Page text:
I have been very anxious about this album for quite some time. As I mentioned in my list of their best albums, I feel the Red Hot Chili Peppers have struggled without John Frusciante and with longtime producer Rick Rubin also departing, things were looking scary. Luckily they brought in Danger Mouse who I have liked because of his work with Gnarles Barkley and the Black Keys. This, in addition to Radiohead producer Nigel Godrich mixing, gave me hope that The Getaway might actually be a great album.
First, after listening through this record I think getting rid of Rubin might have been a smart decision. Obviously this is not to say Rubin was bad at his job, he produced all of their best stuff, but they had been working together for 25 years and it was time for the Red Hot Chili Peppers to move on with their sound. Danger Mouse definitely helped to bring the instrumentation to the forefront, giving Flea the most attention he has gotten in years, and also allowing drummer Chad Smith to do some interesting things as well. Even Josh Klinghoffer, while still no Frusciante, does his best work with the band here.
As for the lyrical content, I would actually compare The Getaway to Radiohead’s A Moon Shaped Pool, as they both are semi-breakup records, occasionally diving into some other topics without affecting the tone. And yes, most of this album is reflective of the failed relationship between Anthony Kiedis and Helena Vestergaard, who was just 20 during their relationship. While it should be disturbing for me to think about someone who is older than my dad dating a woman who is my age, Kiedis does really sell his feelings about the relationship so you are not feeling that he did not care for her, and that he himself is disgusted by his decision.
This issue is addressed right away on the opening title track where the relationship is described as a “color coded crime” and that the loneliness associated with fame is what leads several celebrities to end up in these kind of relationships. This idea is also present in “Sick Love” where Kiedis, with some help from Elton John, seems to find their relationship sick in hindsight. And while I wish he played a larger role with his vocals, Elton does make the song fun. The funkiest song on here, “Go Robot,” also shows hints of self-deprecation, saying how he does not want to feel real emotions during sex, comparing himself to a robot. Similar to “Sick Love” it is a fun way to show some difficult feelings.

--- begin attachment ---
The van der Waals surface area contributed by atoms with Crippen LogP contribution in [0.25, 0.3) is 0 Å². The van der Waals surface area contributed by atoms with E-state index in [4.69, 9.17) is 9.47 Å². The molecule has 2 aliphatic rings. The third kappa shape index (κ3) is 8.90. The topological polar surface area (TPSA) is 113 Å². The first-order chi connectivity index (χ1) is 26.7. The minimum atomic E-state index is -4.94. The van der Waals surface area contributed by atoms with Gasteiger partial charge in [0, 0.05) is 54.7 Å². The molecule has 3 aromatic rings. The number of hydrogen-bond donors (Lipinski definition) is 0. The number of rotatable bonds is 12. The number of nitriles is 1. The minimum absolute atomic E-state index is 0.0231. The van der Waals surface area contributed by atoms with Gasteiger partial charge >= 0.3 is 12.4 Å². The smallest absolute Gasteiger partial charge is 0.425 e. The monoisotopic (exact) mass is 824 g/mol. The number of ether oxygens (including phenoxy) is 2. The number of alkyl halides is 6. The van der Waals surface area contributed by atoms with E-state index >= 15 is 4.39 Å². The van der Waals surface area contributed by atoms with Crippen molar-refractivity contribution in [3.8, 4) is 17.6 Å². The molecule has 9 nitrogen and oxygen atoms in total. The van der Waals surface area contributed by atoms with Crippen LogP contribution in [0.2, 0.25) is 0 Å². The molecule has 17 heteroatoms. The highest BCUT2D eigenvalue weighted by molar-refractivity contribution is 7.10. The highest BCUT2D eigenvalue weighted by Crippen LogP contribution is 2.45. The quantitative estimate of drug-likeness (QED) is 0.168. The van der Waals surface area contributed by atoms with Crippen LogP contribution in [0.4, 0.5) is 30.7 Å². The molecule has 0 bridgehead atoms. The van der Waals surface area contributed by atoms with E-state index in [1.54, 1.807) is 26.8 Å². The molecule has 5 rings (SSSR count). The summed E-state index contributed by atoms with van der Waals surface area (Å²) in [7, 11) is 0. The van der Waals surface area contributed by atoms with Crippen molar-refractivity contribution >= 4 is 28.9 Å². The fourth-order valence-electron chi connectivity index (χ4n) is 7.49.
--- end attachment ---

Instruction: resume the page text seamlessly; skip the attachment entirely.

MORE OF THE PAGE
I also enjoyed the pair of slower, lyrically dense tracks with “The Longest Wave” and “Goodbye Angels.” I found Kiedis’ vocal delivery on the first of these was fantastic, conveying a much softer tone that he always saves for more personal songs like this. While not quite as good, “Goodbye Angels” succeeds in how the instrumentation continues to build throughout, before climaxing to bring some additional emotion. The final minute of instrumentation is also a great end to this track. Lyrically the song has some flaws (“Pick up the stick it’s time to get hit with ayo ayo ayo ayo my bat”) but nothing completely unforgivable.
Outside of the songs that are clearly focused on this breakup, emotions are heavy throughout the entire record. The Chili Peppers’ seem aware of this, as their first single “Dark Necessities” focuses on how it seems the band have been able to use all the dark moments of their career as influence for their greatest content. After thinking about songs like “Under the Bridge,” “Scar Tissue,” “Callifornicaiton,” and many more, it becomes inarguable that darkness is part of their design. They continue to reflect here, with songs like “Feasting on the Flowers,” a matured tribute to Hillel Slovak, the band’s founding guitarist who overdosed back in 1988. “The Hunter” sees Kiedis reflecting on his relationship with his father, who he sees getting older and more out of touch. He refuses to let this make him feel like he is his father’s caretaker, however. The horns that outro this song are dark and ominous, giving the track a haunting feel to it. And of course, the album closer “Dreams of a Samurai” is an incredible way to wrap up this record. It ties many of the themes of the record together in a well written way, with amazing instrumentation to accompany it.
Outside of a couple moments, such as “Detroit,” the would have been better left off this record, this is a well-constructed, very consistent album from the Red Hot Chili Peppers and probably their best without Rick Rubin. I was happily surprised by the quality of this album and I hope they have a couple more great record left in them. This definitely gives me hope.
Best Tracks: The Getaway, Dark Necessities, The Longest Wave, Sick Love, Go Robot, Feasting on the Flowers, The Hunter, Dreams of a Samurai
Worst Track: Detroit